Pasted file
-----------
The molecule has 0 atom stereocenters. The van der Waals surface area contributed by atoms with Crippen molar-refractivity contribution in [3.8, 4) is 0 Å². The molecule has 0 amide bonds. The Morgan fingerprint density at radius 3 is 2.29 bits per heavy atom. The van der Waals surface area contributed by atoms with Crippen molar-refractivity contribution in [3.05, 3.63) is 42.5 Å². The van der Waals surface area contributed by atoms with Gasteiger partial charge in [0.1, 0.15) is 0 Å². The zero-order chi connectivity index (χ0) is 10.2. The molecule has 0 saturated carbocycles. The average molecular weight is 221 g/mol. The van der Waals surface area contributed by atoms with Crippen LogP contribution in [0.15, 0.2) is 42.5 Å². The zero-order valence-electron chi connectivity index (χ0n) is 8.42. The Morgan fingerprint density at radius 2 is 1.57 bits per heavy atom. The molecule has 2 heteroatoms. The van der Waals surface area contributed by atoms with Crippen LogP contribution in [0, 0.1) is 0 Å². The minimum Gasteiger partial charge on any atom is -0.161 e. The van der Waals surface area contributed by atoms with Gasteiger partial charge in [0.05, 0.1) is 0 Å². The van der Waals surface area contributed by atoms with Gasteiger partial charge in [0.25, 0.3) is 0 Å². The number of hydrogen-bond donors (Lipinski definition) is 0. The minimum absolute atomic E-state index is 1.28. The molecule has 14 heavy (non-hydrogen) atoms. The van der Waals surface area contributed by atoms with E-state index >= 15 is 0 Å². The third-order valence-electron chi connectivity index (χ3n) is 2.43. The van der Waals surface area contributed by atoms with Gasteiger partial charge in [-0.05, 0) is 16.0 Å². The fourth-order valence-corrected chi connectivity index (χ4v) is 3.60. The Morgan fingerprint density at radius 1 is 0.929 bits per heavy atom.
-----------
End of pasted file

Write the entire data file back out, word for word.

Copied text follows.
The molecule has 0 atom stereocenters. The van der Waals surface area contributed by atoms with Crippen molar-refractivity contribution in [3.8, 4) is 0 Å². The molecule has 0 amide bonds. The Morgan fingerprint density at radius 3 is 2.29 bits per heavy atom. The van der Waals surface area contributed by atoms with Crippen molar-refractivity contribution in [3.05, 3.63) is 42.5 Å². The van der Waals surface area contributed by atoms with Gasteiger partial charge in [0.1, 0.15) is 0 Å². The zero-order chi connectivity index (χ0) is 10.2. The molecule has 0 saturated carbocycles. The average molecular weight is 221 g/mol. The van der Waals surface area contributed by atoms with Crippen LogP contribution in [0.15, 0.2) is 42.5 Å². The zero-order valence-electron chi connectivity index (χ0n) is 8.42. The Morgan fingerprint density at radius 2 is 1.57 bits per heavy atom. The molecule has 2 heteroatoms. The van der Waals surface area contributed by atoms with Crippen LogP contribution in [0, 0.1) is 0 Å². The minimum Gasteiger partial charge on any atom is -0.161 e. The van der Waals surface area contributed by atoms with Gasteiger partial charge in [0.05, 0.1) is 0 Å². The van der Waals surface area contributed by atoms with Gasteiger partial charge in [0.25, 0.3) is 0 Å². The number of hydrogen-bond donors (Lipinski definition) is 0. The minimum absolute atomic E-state index is 1.28. The molecule has 14 heavy (non-hydrogen) atoms. The van der Waals surface area contributed by atoms with E-state index >= 15 is 0 Å². The third-order valence-electron chi connectivity index (χ3n) is 2.43. The van der Waals surface area contributed by atoms with Gasteiger partial charge in [-0.05, 0) is 16.0 Å². The fourth-order valence-corrected chi connectivity index (χ4v) is 3.60. The Morgan fingerprint density at radius 1 is 0.929 bits per heavy atom.